• nolandediting

What is Show vs. Tell?

This is a question I hear a lot, and it can be confusing. Why? Because there are some grey areas. Whether others have told you this or not, it’s true.

Telling is just having the narrator give your readers information.

Showing is done through character’s actions and dialogue.

I can tell you.

Dan hates the homeless and treats them like they are dirt.

I can show you—the grey area way.

Dan was bragging that he tipped over the can of change a homeless man was holding out and told him to get a job.

I can show you, show you.

Dan smacked the can out of a homeless man’s hands. “Get a job.” He laughed and stepped over the spilled change and into his office building. “Hey, Bob. See that useless piece of crap out front?” He jerked his thumb toward the door. “I just flipped his cup. He’ll be picking up coins for a while.”

See the difference?

Is Telling Bad?

Telling is not always bad, especially when describing setting and revealing backstories. But you need to mix it up with showing.

Dan strode past Bob’s information desk, to the elevators, and pushed the button. He didn’t always despise the homeless. When he worked for the public defender’s office, he had tossed them more than a few coins.

Is telling bad writing?

No. You need to tell your reader things sometimes. However, large blocks of backstory, like multiple paragraphs, are boring to read and can throw off the pacing of your novel.

Imagine if I went on recapping Dan’s entire 20-year career up to this point where he is a partner at a prestigious law firm and explained why he changed his mind about the homeless. Three paragraphs later, Dan finally steps off the elevator.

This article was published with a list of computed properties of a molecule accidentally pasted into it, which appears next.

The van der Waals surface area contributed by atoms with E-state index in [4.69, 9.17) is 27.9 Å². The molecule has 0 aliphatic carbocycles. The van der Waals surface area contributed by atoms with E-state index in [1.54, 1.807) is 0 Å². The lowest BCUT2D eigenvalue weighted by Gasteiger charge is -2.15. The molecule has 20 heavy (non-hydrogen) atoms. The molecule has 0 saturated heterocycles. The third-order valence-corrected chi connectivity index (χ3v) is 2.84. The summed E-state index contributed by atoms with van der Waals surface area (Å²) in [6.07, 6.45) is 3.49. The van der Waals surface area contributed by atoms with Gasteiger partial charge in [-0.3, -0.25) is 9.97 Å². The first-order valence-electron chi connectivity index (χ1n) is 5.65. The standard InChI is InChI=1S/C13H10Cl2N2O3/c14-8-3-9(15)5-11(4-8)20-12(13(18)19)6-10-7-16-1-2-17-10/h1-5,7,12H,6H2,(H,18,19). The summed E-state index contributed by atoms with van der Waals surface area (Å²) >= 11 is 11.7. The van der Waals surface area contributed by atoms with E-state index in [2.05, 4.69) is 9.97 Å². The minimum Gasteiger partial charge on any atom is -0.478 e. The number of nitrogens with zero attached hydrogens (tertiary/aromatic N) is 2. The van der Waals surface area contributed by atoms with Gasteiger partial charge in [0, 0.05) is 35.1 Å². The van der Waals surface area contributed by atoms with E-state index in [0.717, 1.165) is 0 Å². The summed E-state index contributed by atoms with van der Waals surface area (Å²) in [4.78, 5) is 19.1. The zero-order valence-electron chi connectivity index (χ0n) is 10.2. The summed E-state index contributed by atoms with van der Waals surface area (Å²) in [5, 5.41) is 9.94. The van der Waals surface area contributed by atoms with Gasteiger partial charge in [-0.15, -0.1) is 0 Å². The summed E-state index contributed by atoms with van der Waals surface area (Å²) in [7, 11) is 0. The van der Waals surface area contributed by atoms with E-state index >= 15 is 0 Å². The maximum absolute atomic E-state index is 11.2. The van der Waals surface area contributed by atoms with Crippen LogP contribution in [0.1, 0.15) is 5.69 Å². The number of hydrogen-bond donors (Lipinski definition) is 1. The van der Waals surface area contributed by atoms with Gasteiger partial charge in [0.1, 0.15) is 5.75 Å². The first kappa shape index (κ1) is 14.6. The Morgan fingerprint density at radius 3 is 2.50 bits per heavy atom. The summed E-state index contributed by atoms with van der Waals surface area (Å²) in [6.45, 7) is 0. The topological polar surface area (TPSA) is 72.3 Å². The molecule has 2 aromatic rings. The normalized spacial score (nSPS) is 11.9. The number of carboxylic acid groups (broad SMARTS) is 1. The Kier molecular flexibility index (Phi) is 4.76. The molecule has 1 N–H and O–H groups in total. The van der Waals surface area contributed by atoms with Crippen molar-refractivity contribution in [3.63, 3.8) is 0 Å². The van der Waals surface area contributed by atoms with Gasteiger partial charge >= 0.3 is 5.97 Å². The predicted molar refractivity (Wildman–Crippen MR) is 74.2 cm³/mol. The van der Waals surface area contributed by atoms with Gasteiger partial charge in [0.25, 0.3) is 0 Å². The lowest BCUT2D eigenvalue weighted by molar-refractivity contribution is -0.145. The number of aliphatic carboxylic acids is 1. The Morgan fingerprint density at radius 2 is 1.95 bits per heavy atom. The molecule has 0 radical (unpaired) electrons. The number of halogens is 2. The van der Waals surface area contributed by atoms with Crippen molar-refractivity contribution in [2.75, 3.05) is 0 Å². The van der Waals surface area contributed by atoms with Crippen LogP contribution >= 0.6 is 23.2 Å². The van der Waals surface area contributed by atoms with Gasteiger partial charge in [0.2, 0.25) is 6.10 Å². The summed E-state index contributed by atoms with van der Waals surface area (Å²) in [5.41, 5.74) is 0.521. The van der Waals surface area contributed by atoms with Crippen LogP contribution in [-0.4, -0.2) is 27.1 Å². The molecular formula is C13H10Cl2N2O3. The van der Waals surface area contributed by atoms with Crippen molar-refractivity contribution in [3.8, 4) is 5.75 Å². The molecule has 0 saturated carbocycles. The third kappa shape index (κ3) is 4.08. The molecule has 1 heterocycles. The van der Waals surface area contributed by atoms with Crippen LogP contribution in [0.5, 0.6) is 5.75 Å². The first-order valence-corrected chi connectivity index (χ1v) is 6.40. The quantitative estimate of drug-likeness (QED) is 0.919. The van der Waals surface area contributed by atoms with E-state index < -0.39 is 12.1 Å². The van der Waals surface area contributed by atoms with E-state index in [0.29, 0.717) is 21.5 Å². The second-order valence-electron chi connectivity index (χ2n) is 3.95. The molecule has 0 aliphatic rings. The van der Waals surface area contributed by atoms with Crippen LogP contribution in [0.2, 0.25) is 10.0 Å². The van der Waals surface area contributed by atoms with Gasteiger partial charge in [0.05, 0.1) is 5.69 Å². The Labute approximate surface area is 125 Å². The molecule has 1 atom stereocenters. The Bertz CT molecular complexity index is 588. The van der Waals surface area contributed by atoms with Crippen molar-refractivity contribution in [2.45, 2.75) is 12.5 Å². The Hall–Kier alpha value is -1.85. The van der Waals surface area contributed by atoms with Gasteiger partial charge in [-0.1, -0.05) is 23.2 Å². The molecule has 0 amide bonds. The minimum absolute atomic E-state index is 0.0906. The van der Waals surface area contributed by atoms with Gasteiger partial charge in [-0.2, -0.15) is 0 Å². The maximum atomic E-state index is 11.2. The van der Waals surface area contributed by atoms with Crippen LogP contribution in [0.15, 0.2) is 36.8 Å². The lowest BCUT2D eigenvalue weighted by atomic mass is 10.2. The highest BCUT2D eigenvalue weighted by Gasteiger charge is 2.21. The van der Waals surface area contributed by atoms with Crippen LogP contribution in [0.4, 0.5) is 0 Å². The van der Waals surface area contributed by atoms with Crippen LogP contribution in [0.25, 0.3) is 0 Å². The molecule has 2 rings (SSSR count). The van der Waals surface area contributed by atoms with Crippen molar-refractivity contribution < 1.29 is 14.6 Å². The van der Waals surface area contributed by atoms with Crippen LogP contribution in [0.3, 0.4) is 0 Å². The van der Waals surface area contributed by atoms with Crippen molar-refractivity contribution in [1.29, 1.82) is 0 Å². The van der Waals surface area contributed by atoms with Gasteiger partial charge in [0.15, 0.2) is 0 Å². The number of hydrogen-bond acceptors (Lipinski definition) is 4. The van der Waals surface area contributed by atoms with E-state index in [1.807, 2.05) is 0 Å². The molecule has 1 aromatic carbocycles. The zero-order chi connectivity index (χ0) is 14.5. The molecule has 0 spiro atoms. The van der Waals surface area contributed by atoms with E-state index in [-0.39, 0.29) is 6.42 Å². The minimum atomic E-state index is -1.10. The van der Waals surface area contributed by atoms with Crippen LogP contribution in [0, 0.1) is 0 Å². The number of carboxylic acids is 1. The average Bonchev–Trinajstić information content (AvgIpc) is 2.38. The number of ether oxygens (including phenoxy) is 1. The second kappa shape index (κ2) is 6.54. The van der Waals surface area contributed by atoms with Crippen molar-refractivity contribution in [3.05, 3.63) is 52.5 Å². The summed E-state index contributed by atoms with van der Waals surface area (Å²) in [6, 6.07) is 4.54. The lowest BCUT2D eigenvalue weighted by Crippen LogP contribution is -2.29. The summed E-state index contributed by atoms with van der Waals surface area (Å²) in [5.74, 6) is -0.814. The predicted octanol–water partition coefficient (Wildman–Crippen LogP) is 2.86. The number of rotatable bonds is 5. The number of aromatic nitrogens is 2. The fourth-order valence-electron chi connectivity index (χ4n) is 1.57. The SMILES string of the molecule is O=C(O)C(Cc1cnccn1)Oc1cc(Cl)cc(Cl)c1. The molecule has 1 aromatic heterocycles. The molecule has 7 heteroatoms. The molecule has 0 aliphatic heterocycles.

It’s too much information at one time.

Although it is harder to spread out information, it creates suspense for readers. They will want to know what happened to Dan to make him turn into an ass. Taking time to explain or show these things will keep readers reading.

Can there be too much showing?

Absolutely. Constantly showing throws off the pace as well. There is no lull in the action. No time for readers to process what happened. The trick is to use both wisely.

If you’re not opposed to marking up books, pick one up and highlight when the author tells in pink, when they show in blue, and when its a grey area in green. This makes it easier to see how one of your favorite authors mixes the styles and kept you reading.

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